Food that makes you go Yuck!
by Jack Thurston
The past few days have seen new revelations about the cause of the current outbreak of bird flu at a Bernard Matthews turkey farm in Suffolk. It is being widely reported that the outbreak is most likely to have been caused by imports of part-processed turkey from Hungary, which has had several outbreaks of the same H5N1 strain of the disease. Had the government allowed us to exercise a Yuck Factor test on the food we buy, this outbreak, along with BSE and foot and mouth disease, might have been averted.
Bernard Matthews is the UK’s biggest turkey farmer and a household name thanks to a long running television advertisement campaign featuring Mr Matthews himself and his ‘bootiful’ catchphrase (US readers should think of George Foreman’s grill). The company specializes in relatively low end turkey products and highly processed products aimed at children including the turkey twizzlers demonised by Jamie Oliver in his campaign to improve the quality and nutritional value of food served in British schools.
The revelations that products marketed by Bernard Matthews as ‘produced in the UK’ actually – and legally – contain meat raised in Hungary has revived concerns about ‘industrial’ food production methods that previously surfaced during the British epidemics of mad cow disease (BSE) in the 1980s and 1990s and food and mouth disease in 2001. Mad cow disease revealed that the government and farmers had been far too lax in taking action against the recycling of animal proteins into animal feeds, the process by which the deadly BSE prion was spread. The story of foot and mouth uncovered how sheep were loaded into trucks and criss-crossed the country, widely spreading the virus even before it was first reported. To date, BSE has cost the lives of 158 people who died of variant CJD, the human form of BSE. Taxpayers were hit up for billions of pounds for disease control and compensation to farmers. Ultimately, both BSE and food and mouth disease – and now the current outbreak of bird flu – were caused by practices that almost certainly would not have passed a consumer test based on the Yuck Factor. This was not possible because consumers were deliberately kept in the dark.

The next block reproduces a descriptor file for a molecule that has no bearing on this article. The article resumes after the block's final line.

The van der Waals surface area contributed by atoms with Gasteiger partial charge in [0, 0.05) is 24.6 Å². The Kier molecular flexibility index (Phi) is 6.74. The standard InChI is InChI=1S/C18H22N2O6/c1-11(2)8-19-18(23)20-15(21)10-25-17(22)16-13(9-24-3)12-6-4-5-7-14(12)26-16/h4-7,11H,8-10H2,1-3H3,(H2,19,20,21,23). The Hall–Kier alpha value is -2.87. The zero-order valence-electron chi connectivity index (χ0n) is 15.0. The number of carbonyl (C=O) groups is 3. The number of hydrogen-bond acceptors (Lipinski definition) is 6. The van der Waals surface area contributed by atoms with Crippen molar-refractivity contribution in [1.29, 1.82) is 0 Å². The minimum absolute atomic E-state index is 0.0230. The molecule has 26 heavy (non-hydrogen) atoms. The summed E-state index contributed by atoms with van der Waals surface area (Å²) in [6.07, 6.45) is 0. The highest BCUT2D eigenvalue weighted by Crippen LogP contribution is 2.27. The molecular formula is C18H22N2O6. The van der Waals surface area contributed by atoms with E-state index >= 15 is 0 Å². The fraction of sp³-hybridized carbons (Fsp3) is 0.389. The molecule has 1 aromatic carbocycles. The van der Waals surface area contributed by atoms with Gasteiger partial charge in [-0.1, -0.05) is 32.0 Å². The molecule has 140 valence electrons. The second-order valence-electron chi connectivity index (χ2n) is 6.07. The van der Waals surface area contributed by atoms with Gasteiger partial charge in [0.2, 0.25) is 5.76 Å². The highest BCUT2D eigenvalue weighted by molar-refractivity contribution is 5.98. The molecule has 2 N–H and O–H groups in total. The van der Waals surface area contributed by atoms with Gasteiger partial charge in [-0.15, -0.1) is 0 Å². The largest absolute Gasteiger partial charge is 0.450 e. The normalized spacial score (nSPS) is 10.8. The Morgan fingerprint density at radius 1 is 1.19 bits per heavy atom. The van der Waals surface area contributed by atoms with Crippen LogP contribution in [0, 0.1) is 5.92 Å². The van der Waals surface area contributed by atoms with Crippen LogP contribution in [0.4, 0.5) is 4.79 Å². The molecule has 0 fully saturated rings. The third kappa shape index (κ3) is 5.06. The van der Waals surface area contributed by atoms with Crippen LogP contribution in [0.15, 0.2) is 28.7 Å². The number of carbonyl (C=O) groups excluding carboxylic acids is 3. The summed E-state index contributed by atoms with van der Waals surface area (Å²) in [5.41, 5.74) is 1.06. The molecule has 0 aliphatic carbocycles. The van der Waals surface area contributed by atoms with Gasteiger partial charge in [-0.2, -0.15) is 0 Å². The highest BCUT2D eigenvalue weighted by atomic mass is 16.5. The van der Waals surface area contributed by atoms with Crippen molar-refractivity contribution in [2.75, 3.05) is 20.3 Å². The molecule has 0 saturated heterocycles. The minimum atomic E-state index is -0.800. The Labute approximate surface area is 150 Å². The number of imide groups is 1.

It is clear that there is a huge gap between how many modern food manufacturers like to present their products to consumers (natural, fresh etc) and how it they are actually produced. Even self-consciously fashionable smoothie manufacturer Innocent is prone to be evasive about the fact that much of the fruit they use in their drinks is in the form of frozen pulps. It is also clear that there is very little that can be done by way of regulation to police potentially misleading geographical claims such as ‘produced in the UK’. The case of the Bernard Matthews Hungarian imports has shown it is quite legal for the company to import turkey from Hungary, then process it into nuggets or whatever and sell them with a ‘produced in the UK’ label.
What can be done by shoppers who would prefer to buy food that has not been frozen, shipped around the world, pulped, mashed and recombined via industrial processes? What can food producers do to differentiate their products which are deliberately raised with a minimum of processing and transportation? Facing this question several years ago, the National Farmers Union launched the Little Red Tractor label which was intended to reinforce the marketing of products raised according to the standards required of British producers. This was a rather optimistic move since BSE and food and mouth disease have done little to convey an aura of intrinsic goodness to British food, nor – unlike the Italians and French – do we have an indigenous culture of high quality food. No, the answer cannot be the food patriotism recently promoted by Conservative Party leader David Cameron. ‘Buy British’ campaigns could not save the British car industry, they will not save British farming.